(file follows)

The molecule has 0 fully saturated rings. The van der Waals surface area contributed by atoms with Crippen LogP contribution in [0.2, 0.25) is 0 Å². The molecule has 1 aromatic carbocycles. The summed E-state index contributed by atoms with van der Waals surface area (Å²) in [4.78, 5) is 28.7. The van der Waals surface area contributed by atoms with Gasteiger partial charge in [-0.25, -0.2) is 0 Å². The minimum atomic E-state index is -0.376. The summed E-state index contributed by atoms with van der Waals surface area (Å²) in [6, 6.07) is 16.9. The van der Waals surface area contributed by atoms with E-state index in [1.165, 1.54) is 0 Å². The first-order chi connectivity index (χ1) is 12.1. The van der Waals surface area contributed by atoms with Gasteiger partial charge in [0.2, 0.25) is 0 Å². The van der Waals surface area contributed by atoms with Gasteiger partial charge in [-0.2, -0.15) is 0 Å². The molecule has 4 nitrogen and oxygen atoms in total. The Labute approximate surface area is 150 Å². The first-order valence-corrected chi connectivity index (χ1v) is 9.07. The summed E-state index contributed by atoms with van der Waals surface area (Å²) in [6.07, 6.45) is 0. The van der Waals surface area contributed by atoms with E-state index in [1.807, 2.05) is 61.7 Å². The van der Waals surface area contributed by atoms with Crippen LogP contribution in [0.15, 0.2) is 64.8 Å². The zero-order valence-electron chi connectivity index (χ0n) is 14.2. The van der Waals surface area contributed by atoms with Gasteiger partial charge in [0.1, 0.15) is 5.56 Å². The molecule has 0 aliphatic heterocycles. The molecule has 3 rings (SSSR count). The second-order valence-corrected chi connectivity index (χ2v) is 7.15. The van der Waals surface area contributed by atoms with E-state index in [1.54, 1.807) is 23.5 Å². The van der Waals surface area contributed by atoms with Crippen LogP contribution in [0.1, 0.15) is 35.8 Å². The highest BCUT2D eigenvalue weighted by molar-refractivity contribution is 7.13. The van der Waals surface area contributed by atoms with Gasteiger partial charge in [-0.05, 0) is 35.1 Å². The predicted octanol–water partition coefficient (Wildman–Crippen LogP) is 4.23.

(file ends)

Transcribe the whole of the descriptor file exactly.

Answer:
The molecule has 0 fully saturated rings. The van der Waals surface area contributed by atoms with Crippen LogP contribution in [0.2, 0.25) is 0 Å². The molecule has 1 aromatic carbocycles. The summed E-state index contributed by atoms with van der Waals surface area (Å²) in [4.78, 5) is 28.7. The van der Waals surface area contributed by atoms with Gasteiger partial charge in [-0.25, -0.2) is 0 Å². The minimum atomic E-state index is -0.376. The summed E-state index contributed by atoms with van der Waals surface area (Å²) in [6, 6.07) is 16.9. The van der Waals surface area contributed by atoms with E-state index in [1.165, 1.54) is 0 Å². The first-order chi connectivity index (χ1) is 12.1. The van der Waals surface area contributed by atoms with Gasteiger partial charge in [0.2, 0.25) is 0 Å². The van der Waals surface area contributed by atoms with Gasteiger partial charge in [-0.2, -0.15) is 0 Å². The molecule has 4 nitrogen and oxygen atoms in total. The Labute approximate surface area is 150 Å². The first-order valence-corrected chi connectivity index (χ1v) is 9.07. The summed E-state index contributed by atoms with van der Waals surface area (Å²) in [6.07, 6.45) is 0. The van der Waals surface area contributed by atoms with E-state index in [1.807, 2.05) is 61.7 Å². The van der Waals surface area contributed by atoms with Crippen LogP contribution in [0.15, 0.2) is 64.8 Å². The zero-order valence-electron chi connectivity index (χ0n) is 14.2. The van der Waals surface area contributed by atoms with Gasteiger partial charge in [0.1, 0.15) is 5.56 Å². The molecule has 0 aliphatic heterocycles. The molecule has 3 rings (SSSR count). The second-order valence-corrected chi connectivity index (χ2v) is 7.15. The van der Waals surface area contributed by atoms with E-state index in [1.54, 1.807) is 23.5 Å². The van der Waals surface area contributed by atoms with Crippen LogP contribution in [0.1, 0.15) is 35.8 Å². The highest BCUT2D eigenvalue weighted by molar-refractivity contribution is 7.13. The van der Waals surface area contributed by atoms with Gasteiger partial charge in [-0.05, 0) is 35.1 Å². The predicted octanol–water partition coefficient (Wildman–Crippen LogP) is 4.23.